Fees adding half a billion to people’s council tax debt, says Citizens Advice

By agency reporter
April 27, 2019

Outdated and punitive council tax regulations are encouraging local authorities to collect arrears aggressively and is causing people serious financial harm, says Citizens Advice.

Its new research shows missing an average council tax payment of £167, in the first month of the financial year, can escalate to a debt of over £2,065 in just nine weeks.

That is because when someone falls behind on their council tax bill, they become liable for the rest of their annual bill after only two weeks. Two types of fees are then added on top of the original tax debt: court costs (typically £84) and bailiff fees (commonly £310).

Citizens Advice estimates over £560 million in fees were added to people’s council tax debt in 2016/17 alone. This includes £300 million of bailiff fees which is a matter of particular concern as some of these fees have to be paid by the person in debt before any council tax arrears can be recovered by the local authority.

While financial pressures on councils mean they are increasingly reliant on council tax to fund local public services, stretched household finances mean more people are struggling to keep on top of their essential bills, including council tax.

MHCLG data shows in 2018, there was over £3 billion of outstanding council tax debt (excluding fees). As shown by the chart below, an estimated 2.2 million households were behind with their council tax in 2017/18 out of 24.2 million that are liable to pay council tax. This is nearly 10 per cent of all households.

Further analysis from the charity shows between 2010 and 2018, the amount of council tax debt grew by 30 per cent. Council tax arrears have risen more than six per cent in the last year alone.

The impact of aggressive debt collection was highlighted by MPs on the Treasury Select Committee last year, labelling government and local authorities “worst in class” for debt collection. They called for the public sector to raise its standards to the level of industry best practice – consumer creditors do not use many of the tactics used by local authorities. (http://www.ekklesia.co.uk/node/27313)

In September, the National Audit Office said there was evidence that aggressive enforcement action is ineffective, and can be harmful in situations when someone is struggling to pay their debt.

The government announced this month that it will review the way local authorities collect council tax. Through this, Citizens Advice wants changes made to the legislation governing this that:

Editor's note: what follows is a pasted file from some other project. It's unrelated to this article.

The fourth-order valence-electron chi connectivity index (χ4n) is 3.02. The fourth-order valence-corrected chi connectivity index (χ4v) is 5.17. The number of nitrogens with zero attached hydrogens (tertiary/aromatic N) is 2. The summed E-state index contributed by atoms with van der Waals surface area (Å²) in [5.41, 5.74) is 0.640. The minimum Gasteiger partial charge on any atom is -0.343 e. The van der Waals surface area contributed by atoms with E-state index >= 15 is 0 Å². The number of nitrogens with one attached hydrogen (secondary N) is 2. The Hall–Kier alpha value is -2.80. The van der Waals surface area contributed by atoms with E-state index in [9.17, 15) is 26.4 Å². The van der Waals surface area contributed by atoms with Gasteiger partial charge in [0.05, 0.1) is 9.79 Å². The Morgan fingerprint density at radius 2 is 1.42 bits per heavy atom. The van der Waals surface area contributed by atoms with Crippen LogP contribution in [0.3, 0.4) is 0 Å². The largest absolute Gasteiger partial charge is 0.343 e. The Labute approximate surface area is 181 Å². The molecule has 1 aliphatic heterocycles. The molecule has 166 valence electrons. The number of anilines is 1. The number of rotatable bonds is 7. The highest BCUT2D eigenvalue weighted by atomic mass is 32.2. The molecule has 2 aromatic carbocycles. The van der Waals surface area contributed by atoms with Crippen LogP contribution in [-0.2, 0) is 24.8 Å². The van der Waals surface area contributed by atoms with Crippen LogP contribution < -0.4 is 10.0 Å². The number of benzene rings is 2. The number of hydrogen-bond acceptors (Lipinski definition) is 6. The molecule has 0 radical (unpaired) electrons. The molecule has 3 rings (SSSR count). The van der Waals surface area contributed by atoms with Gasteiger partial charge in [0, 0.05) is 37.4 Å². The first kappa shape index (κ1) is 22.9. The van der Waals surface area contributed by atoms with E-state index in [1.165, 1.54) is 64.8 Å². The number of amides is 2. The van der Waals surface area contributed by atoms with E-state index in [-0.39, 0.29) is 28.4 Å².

• Stops people being asked to pay their entire annual bill if they miss one monthly payment
  • Adds statutory guidance stating that councils must attempt to develop an affordable repayment plan for the arrears before taking the debt through the courts
  • Lets councils collect debts without having to use processes – such as a court order – which incurs fees for the person in debt
  • Removes the threat of imprisonment for council tax arrears in England.

Citizens Advice wants to see these changes made alongside the creation of an independent bailiff regulator. The Ministry of Justice is consulting on this and will report back by the summer recess.

Mark D, 53, who is unemployed and has a mental health condition, said: “Last year was not a good year in terms of my health or finances. I had so many debts that it became very stressful and hard to find a way to make my money stretch to cover them all.

“In August, a letter arrived from a bailiff. I had become liable for the full year bill and my council tax debt was now with them.

“I emailed the bailiffs about what documents they needed to class me as vulnerable because of my health. These were ignored but the threatening phone calls continued.

“I was told if I did not set up a payment plan on the phone they would send someone around to my house to collect my things. I felt really intimidated, agreeing to pay £10 a month, even though I knew I could not afford it.

“It was a big blow receiving the letters and calls. I was going through a really bad time and seeing the rising debt exacerbated the issues to a point where I felt worse within myself as I had no way of repaying the amount owed.

“In October I applied for a debt relief order but even while that was being processed, the bailiffs continued to demand immediate payments and threatened to send people around.

“When the order went through I was so relieved – those three months were frankly the most stressful and upsetting I’ve ever had.”

Gillian Guy, Chief Executive of Citizens Advice, said: “By forcing local authorities to use rigid and outdated collection processes, council tax regulations make it harder for people to pay their original debts instead of helping them to get their finances back on track.

“Through its council tax collection review, the government must fundamentally reform the regulations governing how local authorities collect debts. Punitive processes such as charging a full year’s bill after a single monthly payment is missed show how broken the system is - they both tie the hands of councils and force people into debt.”

Council tax arrears is the most common debt problem with which Citizens Advice helps people. Last year, its local services around England and Wales helped more than 96,000 people struggling to make their council tax payments.

On average Citizens Advice clients in council tax debt have just £14 a month disposable income.

* Read The Costs of Collection: The high price of council tax debt collection here

* Citizens Advice https://www.citizensadvice.org.uk/

[Ekk/6]

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